Toronto

Pickering man recounts 'near-death experience' on Toronto-bound Fly Jamaica flight

A man that was on a Toronto-bound flight that crash landed Friday in Guyana says he is still feeling the effects of his “near-death experience.”

‘It’s not that easy to sleep,’ passenger Invor Bedessee tells CBC Toronto

Invor Bedessee of Pickering was one of eight passengers on the Fly Jamaica flight who made it back to Pearson International Airport by Sunday. (YanJun Li/CBC)

A man that was on a Toronto-bound flight that crash landed Friday in Guyana says he is still feeling the effects of his "near-death experience."

Invor Bedessee of Pickering was one of eight passengers on the Fly Jamaica flight who made it back to Pearson International Airport by Sunday, and he's says still having trouble sleeping after the incident.

"I slept maybe four hours, probably. I went to bed around 2 [a.m.] and woke up around 6 [a.m.] again and had some small naps in between. It's not that easy to sleep," Bedessee told CBC Toronto Sunday.

Bedessee was among 82 Canadians on the flight, which experienced a hydraulics failure moments after departing from Georgetown, Guyana. Six people were injured when the plane crashed and came to an abrupt stop on an embankment.  

Problems before take off

In recalling the night of the flight, Bedessee says he noticed things were going wrong just after boarding the plane.

"The stewardesses had a big problem with the front left door. It would not close," he said.

A flight from Guyana to Toronto's Pearson International Airport was forced to turn around due to technical problems. The plane crash landed at an airport not far from the Guyanese capital of Georgetown. (Cheddi Jang International Airport/Facebook)

After several attempts, more help was called in, and he says the door was finally able to close 30 minutes later, after maintenance tried changing some parts.

Then about 10 or 15 minutes into the flight, Bedessee says passengers were informed  the plane would be heading back to the airport due to a hydraulics issue.

Chaos on the runway

He says the landing was fine, but the plane wouldn't stop once it hit the runway — blowing out two or three tires, ripping out its landing gear and slamming through a chain-link fence in the process.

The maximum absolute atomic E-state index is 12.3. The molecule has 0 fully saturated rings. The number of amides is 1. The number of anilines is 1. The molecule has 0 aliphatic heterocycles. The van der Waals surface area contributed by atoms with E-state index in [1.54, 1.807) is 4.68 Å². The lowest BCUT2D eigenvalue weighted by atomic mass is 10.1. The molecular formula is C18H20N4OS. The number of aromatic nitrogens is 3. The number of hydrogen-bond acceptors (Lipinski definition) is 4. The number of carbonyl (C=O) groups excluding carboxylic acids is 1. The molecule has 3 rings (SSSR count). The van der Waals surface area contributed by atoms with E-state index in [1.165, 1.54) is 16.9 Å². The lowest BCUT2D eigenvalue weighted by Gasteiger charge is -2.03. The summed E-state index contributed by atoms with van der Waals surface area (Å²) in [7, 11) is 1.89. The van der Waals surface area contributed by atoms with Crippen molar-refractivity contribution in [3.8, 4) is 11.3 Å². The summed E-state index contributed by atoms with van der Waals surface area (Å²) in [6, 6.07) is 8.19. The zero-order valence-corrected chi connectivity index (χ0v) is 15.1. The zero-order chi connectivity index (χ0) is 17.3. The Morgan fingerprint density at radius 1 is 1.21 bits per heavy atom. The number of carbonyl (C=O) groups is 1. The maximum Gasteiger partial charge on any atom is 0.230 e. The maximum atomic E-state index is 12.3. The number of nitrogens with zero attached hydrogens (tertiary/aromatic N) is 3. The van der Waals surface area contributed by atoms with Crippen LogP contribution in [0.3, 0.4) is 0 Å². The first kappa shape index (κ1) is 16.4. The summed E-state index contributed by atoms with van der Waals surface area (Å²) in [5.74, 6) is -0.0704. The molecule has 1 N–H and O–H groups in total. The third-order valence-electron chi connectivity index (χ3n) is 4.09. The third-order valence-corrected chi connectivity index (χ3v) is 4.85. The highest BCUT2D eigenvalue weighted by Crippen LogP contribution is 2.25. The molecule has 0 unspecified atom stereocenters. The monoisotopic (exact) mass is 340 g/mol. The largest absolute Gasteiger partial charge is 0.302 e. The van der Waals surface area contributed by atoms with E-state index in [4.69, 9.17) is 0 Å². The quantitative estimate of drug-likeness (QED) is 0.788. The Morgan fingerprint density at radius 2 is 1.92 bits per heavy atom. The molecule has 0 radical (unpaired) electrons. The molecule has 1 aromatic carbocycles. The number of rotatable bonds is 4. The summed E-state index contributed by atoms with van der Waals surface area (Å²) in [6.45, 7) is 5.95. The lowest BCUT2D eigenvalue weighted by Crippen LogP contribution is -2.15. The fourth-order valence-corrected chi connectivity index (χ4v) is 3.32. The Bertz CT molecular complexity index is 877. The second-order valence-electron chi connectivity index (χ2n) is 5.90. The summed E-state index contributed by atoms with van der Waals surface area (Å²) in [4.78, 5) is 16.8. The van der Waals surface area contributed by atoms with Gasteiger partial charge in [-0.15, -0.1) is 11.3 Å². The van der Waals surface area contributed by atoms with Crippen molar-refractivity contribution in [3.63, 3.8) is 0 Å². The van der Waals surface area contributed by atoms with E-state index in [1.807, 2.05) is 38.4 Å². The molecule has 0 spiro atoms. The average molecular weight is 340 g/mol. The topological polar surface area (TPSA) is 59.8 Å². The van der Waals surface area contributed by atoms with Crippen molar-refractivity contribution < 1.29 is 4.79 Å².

"The right wing was flapping so much it actually ripped right off the fuselage," he said.  

Fly Jamaica flight OJ256 was forced to return to Cheddi Jagan International Airport in the Guyanese capital of Georgetown just 20 minutes after takeoff. (Adrian Narine/Associated Press)

When the plane came to a stop, he said there was a loud bang that sounded like a bomb going off.

"Everything went dark for seconds, and then the emergency lights came on, and the captain says, 'Evacuate, evacuate.'"

Bedessee says he was in the front row in business class and managed to escape safely, but he was shocked when he looked back at the plane.

"I looked to my left, and there was like a 30-feet drop. I was like, 'Holy moly, if we [moved] 10 more feet, we'd be in that ditch."

Nerve-racking trip back home

Bedessee was able to secure a seat in the first available flight to Toronto, and it wasn't easy.

"I had to suck it up and just be brave because I have to come back to my business, my two boys, my family."

And it was made even more nerve-racking when he was asked to disembark the plane when it stopped in Trinidad due to a mechanical issue.

"I said 'Oh my God, again?" he said. "I just grabbed my bag and ran out to the terminal."

The Boeing 757-200 aircraft overshot the runway. A passenger said it seemed as though the plane's brakes were not functioning properly once it landed. (Adrian Narine/Associated Press)

Now back home safely, he says he wants to take Fly Jamaica to court.

The airline isn't saying much in the aftermath of the incident, and in a statement the company said it's too early to comment on the cause of the accident.

"We are cooperating fully with the investigative authorities in their endeavours to find all the answers," Fly Jamaica said. "Meanwhile, our immediate focus is on the safe repatriation and welfare of all our passengers."

Bedessee says he's now anxious about taking off to the skies again but adds that he'll have to shake off his worries eventually.

"I have to do a lot of business around the world," he said. "Maybe later on we'll deal with that."

With files from Kelda Yuen

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